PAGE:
This, and much more interesting Monday posts are inspired by Daphne Dandelions.
Friday, December 9, 2011
Monday, December 5, 2011
The first of Brussels Sprouts were snapped from their stalk this week. Steve Solomon waxes poetic about the power of Brussels Sprouts, 'each a little package of vitality'. Brussels are super hardy, super cute and super tasty Are they the super stars of winter? It sounds like Brussels are an old friend of mine, but really we've just met. Like many other vegetables, Brussels and I got off to a rocky start. We met in an overcooked slop of misunderstanding. It is no wonder that I never put that small green bag of leaves anywhere near my mouth. I was young and they were stinky and strange. Brussels weren't alone. Beets were also barred entry, asparagus, too. I'm not sure if I had even heard of chard or kale, but I'm sure that they'd have been immediately black-listed as well. Though, I did love my spinach, peas and corn. I've always loved creamed-corn, which is odd, because it is the leader of slimy food movement. In any event, Brussels, beets and I have mended our fences. They now carry most-favored vegetable status and a prominate place in the garden. We have two variety of Brussels in the garden this year, Franklin and Roodnerf. All of them have put sprouts on, but one variety (Franklin) had the time to swell their sprouts to perfection, some nearing golf ball size. They snap off the stalk with a satisfying pop and do seem to be packed with vitality and courage.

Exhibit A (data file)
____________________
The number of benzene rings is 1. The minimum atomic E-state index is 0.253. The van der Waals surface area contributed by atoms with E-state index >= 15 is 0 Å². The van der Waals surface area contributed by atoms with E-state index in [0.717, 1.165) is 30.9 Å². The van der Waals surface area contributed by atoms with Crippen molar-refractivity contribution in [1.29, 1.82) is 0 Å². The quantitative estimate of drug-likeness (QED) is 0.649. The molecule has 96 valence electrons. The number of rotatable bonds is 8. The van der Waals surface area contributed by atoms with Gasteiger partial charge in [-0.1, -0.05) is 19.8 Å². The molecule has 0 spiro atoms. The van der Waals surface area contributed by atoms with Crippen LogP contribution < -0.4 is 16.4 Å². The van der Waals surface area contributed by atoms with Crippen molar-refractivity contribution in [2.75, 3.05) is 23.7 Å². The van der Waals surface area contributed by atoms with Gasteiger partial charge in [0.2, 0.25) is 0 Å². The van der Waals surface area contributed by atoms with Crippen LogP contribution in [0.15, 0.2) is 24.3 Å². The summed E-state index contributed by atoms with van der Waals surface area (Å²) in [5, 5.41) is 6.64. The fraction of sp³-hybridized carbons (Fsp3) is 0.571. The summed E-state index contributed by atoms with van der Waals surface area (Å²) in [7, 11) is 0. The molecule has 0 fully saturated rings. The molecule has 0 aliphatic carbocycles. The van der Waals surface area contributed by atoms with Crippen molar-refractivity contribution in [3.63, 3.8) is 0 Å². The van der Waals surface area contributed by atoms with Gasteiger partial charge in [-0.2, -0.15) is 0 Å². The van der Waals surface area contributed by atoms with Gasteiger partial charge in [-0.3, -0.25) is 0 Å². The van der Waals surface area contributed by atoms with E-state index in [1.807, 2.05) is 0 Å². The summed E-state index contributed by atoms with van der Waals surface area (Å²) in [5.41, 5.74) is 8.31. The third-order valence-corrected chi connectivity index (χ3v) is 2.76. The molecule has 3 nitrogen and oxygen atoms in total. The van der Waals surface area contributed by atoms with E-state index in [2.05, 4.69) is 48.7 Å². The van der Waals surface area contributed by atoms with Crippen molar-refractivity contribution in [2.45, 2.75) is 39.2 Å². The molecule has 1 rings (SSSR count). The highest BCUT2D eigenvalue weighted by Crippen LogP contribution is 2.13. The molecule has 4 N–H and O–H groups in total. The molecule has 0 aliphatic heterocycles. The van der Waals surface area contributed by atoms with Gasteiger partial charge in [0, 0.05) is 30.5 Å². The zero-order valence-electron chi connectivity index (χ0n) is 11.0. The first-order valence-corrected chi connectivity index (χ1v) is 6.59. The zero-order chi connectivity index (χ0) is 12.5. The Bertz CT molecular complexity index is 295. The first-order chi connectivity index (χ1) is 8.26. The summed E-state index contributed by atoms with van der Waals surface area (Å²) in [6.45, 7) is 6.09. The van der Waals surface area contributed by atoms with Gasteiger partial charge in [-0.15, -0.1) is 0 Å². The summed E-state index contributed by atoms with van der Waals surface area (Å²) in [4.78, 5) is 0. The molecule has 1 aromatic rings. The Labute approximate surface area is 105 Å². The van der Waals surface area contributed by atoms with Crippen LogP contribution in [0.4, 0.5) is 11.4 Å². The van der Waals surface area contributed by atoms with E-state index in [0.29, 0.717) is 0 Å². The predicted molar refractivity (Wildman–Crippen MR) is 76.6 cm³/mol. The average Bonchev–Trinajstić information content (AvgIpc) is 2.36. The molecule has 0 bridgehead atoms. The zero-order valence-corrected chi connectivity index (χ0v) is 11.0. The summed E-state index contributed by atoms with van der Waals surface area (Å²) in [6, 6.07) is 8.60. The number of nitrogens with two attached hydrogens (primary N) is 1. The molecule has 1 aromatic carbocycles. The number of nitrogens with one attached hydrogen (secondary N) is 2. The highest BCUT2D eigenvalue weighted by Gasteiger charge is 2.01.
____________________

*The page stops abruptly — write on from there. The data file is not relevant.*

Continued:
|Brussels chatting with broccoli and onion, plotting|
their escape from the wok.
Cabbage also made another appearance in the kitchen this week. The first one was picked last week, and another came in with me yesterday. The remaining cabbage variety is savoyed, meaning its leaves are crinkly. Savoyed is an interesting word. It brings to mind dancing, rather than vegetable. I barely looked to see what else the word conveys. Wikipedia doesn't do it justice. I'm not certain where on the scale of slightly-to-heavily savoyity our cabbages are, but they are photogenic. Their leaves are a varied variety of healthy looking green. With the brilliant sun of yesterday on them, it seemed like everything was right in the world.
This post link linked to from Daphne's Dandelion's Harvest Monday post. Head over there to see what others are growing this time of year.